In Defense of the Dividend Tax

14 Mar

A few weeks late to this conversation, I admit, but I finally had a chance to catch up with my long overdue writing “assignments” and have had a burning desire to write this piece.

“Seldom has there been a clearer example of a policy that is supposed to soak the rich but will drench almost all American families.”

Recently, the Wall Street Journal published an article railing against Obama’s 2013 budget, which included a proposal to triple the tax rate on corporate dividends. Not surprisingly, the author’s position was that this was an atrocity, an attack on the middle class and further “proof” that the Obama administration’s economic policy is stifling growth. The author essentially argues that the double taxation of corporate profits are an unnecessary burden on flag-waving Americans, the tax increase disproportionately affects older Americans reliant upon steady income streams produced by dividend-paying stocks, stocks are less valuable because they are now discounted, and that the correlation between dividend tax rates and corporate dividend payments implies that companies won’t pay out dividends now because of the change in tax policy.

I find this argument to be flawed on many accounts, mainly on the grounds that it assumes that dividends are essentially an unalienable right of investors that their payment is an assumed “business-as-usual” responsibility of corporations. Additionally, the argument completely ignores the bigger picture of the tax hike’s intended affect on the economy as a tool to indirectly encourage corporations to direct their funds towards investments other than to their shareholders’ bank accounts.

First of all, corporations have no obligation to pay dividends, and they will not be adversely affected by this tax hike. Dividend-paying organizations have been able to grow their revenues, go public, and pay dividends in the first place because they introduced products and services that met a market need; their success is due to the customer, not to the shareholder. Take Apple for example – the tech giant is sitting on  nearly $100 BILLION in cash and only now are analysts so sure of the fact that it “is likely to declare…a dividend before the year is out.” Apple didn’t become a $500B company by placating investor demands – and really it, or any other company with  any significant value proposition – so investors should be lucky to have dividends at all in the first place!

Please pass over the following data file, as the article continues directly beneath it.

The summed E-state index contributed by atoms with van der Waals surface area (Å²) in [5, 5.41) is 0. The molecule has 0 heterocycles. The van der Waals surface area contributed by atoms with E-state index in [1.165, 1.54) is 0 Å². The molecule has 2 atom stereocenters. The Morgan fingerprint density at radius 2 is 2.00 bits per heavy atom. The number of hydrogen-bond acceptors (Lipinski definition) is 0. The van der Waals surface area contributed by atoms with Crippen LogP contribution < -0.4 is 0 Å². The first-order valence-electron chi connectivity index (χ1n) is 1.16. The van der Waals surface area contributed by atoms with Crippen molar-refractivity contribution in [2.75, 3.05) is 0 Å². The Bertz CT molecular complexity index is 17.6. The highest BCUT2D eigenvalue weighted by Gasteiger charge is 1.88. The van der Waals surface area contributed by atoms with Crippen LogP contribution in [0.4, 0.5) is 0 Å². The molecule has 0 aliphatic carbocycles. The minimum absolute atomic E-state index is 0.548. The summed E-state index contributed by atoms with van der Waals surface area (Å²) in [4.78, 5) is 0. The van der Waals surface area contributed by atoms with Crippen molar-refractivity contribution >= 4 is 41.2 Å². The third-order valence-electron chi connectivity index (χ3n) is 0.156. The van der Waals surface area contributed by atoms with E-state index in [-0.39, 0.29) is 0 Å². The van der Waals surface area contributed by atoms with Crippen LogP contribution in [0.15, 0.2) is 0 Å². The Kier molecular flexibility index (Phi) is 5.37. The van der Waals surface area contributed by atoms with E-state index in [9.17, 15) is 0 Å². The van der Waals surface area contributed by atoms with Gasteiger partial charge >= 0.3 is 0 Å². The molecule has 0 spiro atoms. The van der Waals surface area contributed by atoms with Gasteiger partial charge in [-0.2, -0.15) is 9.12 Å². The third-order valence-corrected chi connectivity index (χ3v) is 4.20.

Additionally, the author tries to paint a picture of a sad, old wrinkly fart that is more or less going to be financially ruined because of this tax hike: “IRS data show that retirees and near-retirees who depend on dividend income would be hit especially hard. Almost three of four dividend payments go to those over the age of 55, and more than half go to those older than 65, according to IRS data.” This is partly true. The 55+ demographic obviously comprises a disproportionate amount of the stockholders in the U.S. because these are consumers at the acme of their income-earning years, but let’s be real: anyone who “depends” on dividend income doesn’t really depend on dividend income. If you are in a place financially to where 25% or less of your investment portfolio (surely you’re diversified to the extent that dividend-paying stocks account for  less than a quarter of your investments, right?!) is your main source of income, then I have to imagine that you’re not going to be that adversely affected by this tax increase; particularly if the companies in which you’re invested stop paying dividends and instead use that excess cash to buy back stock, or invest in their operations – which could in turn further increase the value of your portfolio!

The author completely misses the point – tax policy can drive economic growth. Regardless of the tax rate, the significant majority of shareholders of dividend-paying stocks are not going to take that windfall and immediately recirculate those funds back into the economy; however, if companies are de-incentivized to pay dividends, they have a stronger impetus to invest in initiatives that create value for their customers, themselves, their shareholders…in essence, the economy as a whole.

Increasing the dividend tax might force a niche demographic to rethink the allocation of its investment portfolio, but more importantly, this proposed change in tax policy has the potential to directly impact the economy. That’s a good thing, right?



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